I think the redevelopment of the old watch case factory has really peaked my love for the place. For so many years that decrepit building made driving into Sag Harbor a bit sad and depressing. It seemed that it was uncared for and crumbling around the people who lived around it. But now, with new life and beautiful  brickwork appearing where there was once an abandoned building, it feels vital and alive and that makes a huge difference. Suddenly Sag Harbor beckons me. I want to live in that building, where I could walk to church at Old Whalers, go for dinner at The Corner, and wander to the waterfront to dream of bygone days when hundreds of tall ships' masts filled the sky.

Yes, Sag Harbor is the place to be right now. Seeing the redevelopments happening to all its beautiful old houses makes me wonder how long the love affair will last though...

Sunday, December 14, 2014


Yesterday I left early for a meeting in Southampton and in the early light was enjoying more of the holiday decorations around town. It was dark enough that most of the lights were still on, although the sun was coming up. Right away I noticed that the library had some pretty wreaths on the front windows, still lit up and so pretty. They had big red wreaths and made that old Tudor building look very stately.

In Bridgehampton there was a really nice tree outside one of the Inns and the Main Street was so peaceful in the early light.

But the one that surprised me the most was the gas station as I was coming in to Southampton. It's the small white building on the left where you turn to go to the hospital. It has two large windows on either side of the center door, with divided lights that give it a little character. There were two huge wreaths that nearly covered those windows and the white twinkling lights were still on. It was a really nice display for a small business and I appreciated the effort.

Sometimes the holidays really bring out the best in some of the most surprising places.

Saturday, December 13, 2014

Main Street

It still thrills me driving down Main Street at Christmas.

Last night I came home after dark and as I turned the corner at the pond I began to look for each special display. There was the tree in the pond all in blue. There was Mulford Farm and Home Sweet Home - the Schellinger mill beautifully lit against the black of night. The 1770 House has a beautiful tree all in white now, as well as the bushes on either side of the entrance. Both Clinton Academy and Osborne Jackson House have twin potted plants at their doors, each with lots of lights. And of course the trees along the commercial district.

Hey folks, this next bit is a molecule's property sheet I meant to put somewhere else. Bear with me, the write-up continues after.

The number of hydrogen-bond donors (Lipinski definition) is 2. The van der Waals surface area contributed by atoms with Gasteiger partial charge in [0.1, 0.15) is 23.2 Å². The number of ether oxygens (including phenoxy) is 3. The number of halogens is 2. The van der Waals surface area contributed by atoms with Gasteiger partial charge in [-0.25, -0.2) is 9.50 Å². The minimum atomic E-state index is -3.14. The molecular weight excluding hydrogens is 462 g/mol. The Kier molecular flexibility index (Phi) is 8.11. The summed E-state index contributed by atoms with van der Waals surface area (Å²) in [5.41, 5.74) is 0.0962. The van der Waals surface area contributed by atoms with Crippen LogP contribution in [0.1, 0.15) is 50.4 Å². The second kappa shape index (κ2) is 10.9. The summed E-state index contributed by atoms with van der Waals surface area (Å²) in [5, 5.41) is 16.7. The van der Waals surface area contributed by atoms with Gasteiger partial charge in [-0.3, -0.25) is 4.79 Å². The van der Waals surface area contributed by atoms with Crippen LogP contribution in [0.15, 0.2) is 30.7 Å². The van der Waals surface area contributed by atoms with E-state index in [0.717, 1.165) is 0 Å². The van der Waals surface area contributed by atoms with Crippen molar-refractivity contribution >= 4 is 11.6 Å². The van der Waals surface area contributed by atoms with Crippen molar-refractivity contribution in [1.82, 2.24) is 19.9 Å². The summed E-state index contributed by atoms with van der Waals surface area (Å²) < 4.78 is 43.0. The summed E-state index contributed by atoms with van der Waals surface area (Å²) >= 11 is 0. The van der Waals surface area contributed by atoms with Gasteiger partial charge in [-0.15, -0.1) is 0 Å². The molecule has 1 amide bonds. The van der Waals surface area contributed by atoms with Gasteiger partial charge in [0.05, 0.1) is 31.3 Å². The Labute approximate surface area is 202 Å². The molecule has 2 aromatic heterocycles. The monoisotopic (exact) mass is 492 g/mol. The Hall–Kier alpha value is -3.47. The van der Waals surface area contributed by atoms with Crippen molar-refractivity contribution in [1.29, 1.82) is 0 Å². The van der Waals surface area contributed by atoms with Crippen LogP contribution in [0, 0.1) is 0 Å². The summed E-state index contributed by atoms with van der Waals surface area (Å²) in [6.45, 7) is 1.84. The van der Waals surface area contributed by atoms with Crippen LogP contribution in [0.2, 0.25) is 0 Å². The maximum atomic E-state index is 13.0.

I like the way the roping is swagged along the picket fence at Village Hall. And I love some of the window displays.

Of course Hook Mill can be seen all the way from Hunting Lane with its arms ablaze. And The Mill House B&B is wonderfully done.

The large tree behind the cemetery is gone this year, the victim of age, but there is a smaller one in its place and it will be fun to see that one grow.

Every year much the same. And that is, I think, the best part of all.

Friday, December 12, 2014


I mentioned window displays in my recent blog and it made me think about the holiday displays of my childhood - quite different from the ones in East Hampton today.

My favorite store during Christmas was, of course, the toy store on Main Street. I particularly remember the year the Chatty Cathy doll came out. It was amazing! A talking doll! How was that possible? Not only did we drool over it in the widow that Christmas, we would go inside and if we asked nicely the man would take it off the high shelf he had it safely tucked away on, and he would pull the string, just once, to let is listen to her speak. Wow! We could hardly believe it! If course it wasn't in the cards for us to get those that year (or any year for that matter!). After all, there were three girls in our family and I think they were about $20 each, a hefty price in the early 1060s!

Diamonds Furniture Store always had a nice Christmas tree in their window, set in a living room which looked cozy and inviting with the beautiful new couch and chairs and colorful area rug. It was always a much fancier living room than we had with our threadbare carpeting and chairs with shredded arms.

I remember thee windows in the East End Hardware store because there were always sleds and skates in that window. And Fifth Avenue Fashion with the mannequins all dressed up in their sparkly holiday dresses. Of course Ross Fanning Jewelers was exciting because I loved the pretty necklaces and bracelets there.

Yes, the windows were always inviting at Christmas. Not as fancy as the ones we have today, with their professionally window dressers who spend two days loading in the designs done somewhere in an office by designers who probably have never even visited East Hampton. They're stunningly beautiful for sure with their snow scenes and special lighting. But those windows back in the 1950s, 60s, and 70s remain in my memory as the real beauties. They may not have been as fancy, but they were totally East Hampton.